The Four Forces of a Customer Decision


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A force is defined as a push or pull that changes an object’s state of motion or causes the object to deform. In nature, there are four fundamental forces (courtesy of the University of Tenn):

  1. The strong interaction is very strong but very short-ranged. It acts only over ranges of order 10-13 centimeters and is responsible for holding the nuclei of atoms together. It is basically attractive, but can be effectively repulsive in some circumstances.
  2. The electromagnetic force causes electric and magnetic effects such as the repulsion between like electrical charges or the interaction of bar magnets. It is long-ranged but much weaker than the strong force. It can be attractive or repulsive, and acts only between pieces of matter carrying electrical charge.
  3. he weak force is responsible for radioactive decay and neutrino interactions. It has a very short range and, as its name indicates, it is very weak.
  4. The gravitational force is weak, but very long ranged. Furthermore, it is always attractive and acts between any two pieces of matter in the Universe since mass is its source.

Thus, although gravitation is extremely weak, it always wins over cosmological distances and, therefore, is the most important force for the understanding of the large-scale structure and evolution of the Universe.

In many Job –To-Be Done-Frameworks I see the mention of the Four Forces affecting a customer’s decision-making process. Not sure exactly who to contribute it to though I first ran across it in the Progress Making Forces Diagram by Chris Spiek. These four forces are:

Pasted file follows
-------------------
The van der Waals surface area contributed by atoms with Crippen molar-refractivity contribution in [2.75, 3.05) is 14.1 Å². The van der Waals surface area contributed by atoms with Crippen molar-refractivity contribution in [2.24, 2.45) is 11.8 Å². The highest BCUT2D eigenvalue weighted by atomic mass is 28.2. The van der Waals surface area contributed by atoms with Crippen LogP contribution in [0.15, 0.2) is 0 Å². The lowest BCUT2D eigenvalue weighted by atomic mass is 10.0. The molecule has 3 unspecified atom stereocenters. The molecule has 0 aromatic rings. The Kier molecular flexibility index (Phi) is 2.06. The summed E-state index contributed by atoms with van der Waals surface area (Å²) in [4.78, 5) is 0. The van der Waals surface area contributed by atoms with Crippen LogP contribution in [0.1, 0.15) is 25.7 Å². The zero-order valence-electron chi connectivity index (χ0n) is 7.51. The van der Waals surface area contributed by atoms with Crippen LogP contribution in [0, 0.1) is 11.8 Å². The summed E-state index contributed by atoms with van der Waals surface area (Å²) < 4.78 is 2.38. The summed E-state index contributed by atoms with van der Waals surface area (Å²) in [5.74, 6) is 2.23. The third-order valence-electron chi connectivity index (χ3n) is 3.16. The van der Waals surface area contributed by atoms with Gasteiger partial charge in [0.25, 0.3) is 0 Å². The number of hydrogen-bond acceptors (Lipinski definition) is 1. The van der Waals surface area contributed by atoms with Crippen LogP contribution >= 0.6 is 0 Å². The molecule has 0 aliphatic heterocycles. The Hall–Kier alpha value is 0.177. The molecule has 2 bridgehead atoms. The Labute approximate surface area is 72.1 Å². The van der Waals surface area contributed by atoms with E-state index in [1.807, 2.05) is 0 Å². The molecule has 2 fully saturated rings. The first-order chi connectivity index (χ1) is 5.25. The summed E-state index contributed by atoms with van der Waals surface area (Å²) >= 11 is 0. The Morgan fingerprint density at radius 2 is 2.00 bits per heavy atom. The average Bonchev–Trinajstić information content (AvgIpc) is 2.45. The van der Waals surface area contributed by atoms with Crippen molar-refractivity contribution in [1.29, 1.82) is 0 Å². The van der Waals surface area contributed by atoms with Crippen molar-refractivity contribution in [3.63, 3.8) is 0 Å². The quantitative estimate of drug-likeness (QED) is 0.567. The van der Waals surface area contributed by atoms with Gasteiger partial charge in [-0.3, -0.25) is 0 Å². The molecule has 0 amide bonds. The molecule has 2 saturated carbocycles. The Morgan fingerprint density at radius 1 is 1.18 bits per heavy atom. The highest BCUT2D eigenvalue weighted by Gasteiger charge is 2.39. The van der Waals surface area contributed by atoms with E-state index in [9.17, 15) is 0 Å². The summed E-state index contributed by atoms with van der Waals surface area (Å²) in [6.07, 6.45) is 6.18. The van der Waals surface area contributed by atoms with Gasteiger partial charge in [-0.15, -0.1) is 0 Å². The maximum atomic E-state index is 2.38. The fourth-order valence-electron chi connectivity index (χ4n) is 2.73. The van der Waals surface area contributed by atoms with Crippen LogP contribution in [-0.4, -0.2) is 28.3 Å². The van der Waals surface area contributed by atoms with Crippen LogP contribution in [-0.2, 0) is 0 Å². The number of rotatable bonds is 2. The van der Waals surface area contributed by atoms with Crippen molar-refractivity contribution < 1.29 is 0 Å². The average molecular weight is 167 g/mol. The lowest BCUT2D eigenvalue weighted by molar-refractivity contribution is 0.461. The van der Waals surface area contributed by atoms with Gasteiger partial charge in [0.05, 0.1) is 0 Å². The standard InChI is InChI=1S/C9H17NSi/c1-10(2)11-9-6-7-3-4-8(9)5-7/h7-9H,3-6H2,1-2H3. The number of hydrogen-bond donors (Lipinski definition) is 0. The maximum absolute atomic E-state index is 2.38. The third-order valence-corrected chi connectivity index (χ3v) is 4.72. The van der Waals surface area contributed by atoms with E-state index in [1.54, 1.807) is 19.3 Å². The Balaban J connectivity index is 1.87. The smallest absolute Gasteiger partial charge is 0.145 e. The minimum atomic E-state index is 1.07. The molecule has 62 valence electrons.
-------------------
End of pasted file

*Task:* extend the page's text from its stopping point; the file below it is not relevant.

1. The Push of the Current Situation
  2. The Pull of the New Solution
  3. The Anxiety of the New Solution
  4. The Allegiance to the Current Situation

In the forces, you have the top two promoting a new choice and the bottom two blocking change. I keep struggling with thinking and prioritizing between the two. Even separating them to me there is not one clear cut winner. If I had to pick one, I would say the anxiety of the New Solution? And You?

Republished with author's permission from original post.

Joseph Dager
Business901 is a firm specializing in bringing the continuous improvement process to the sales and marketing arena. He has authored the books the Lean Marketing House, Marketing with A3 and Marketing with PDCA. The Business901 Blog and Podcast includes many leading edge thinkers and has been featured numerous times for its contributions to the Bloomberg's Business Week Exchange.


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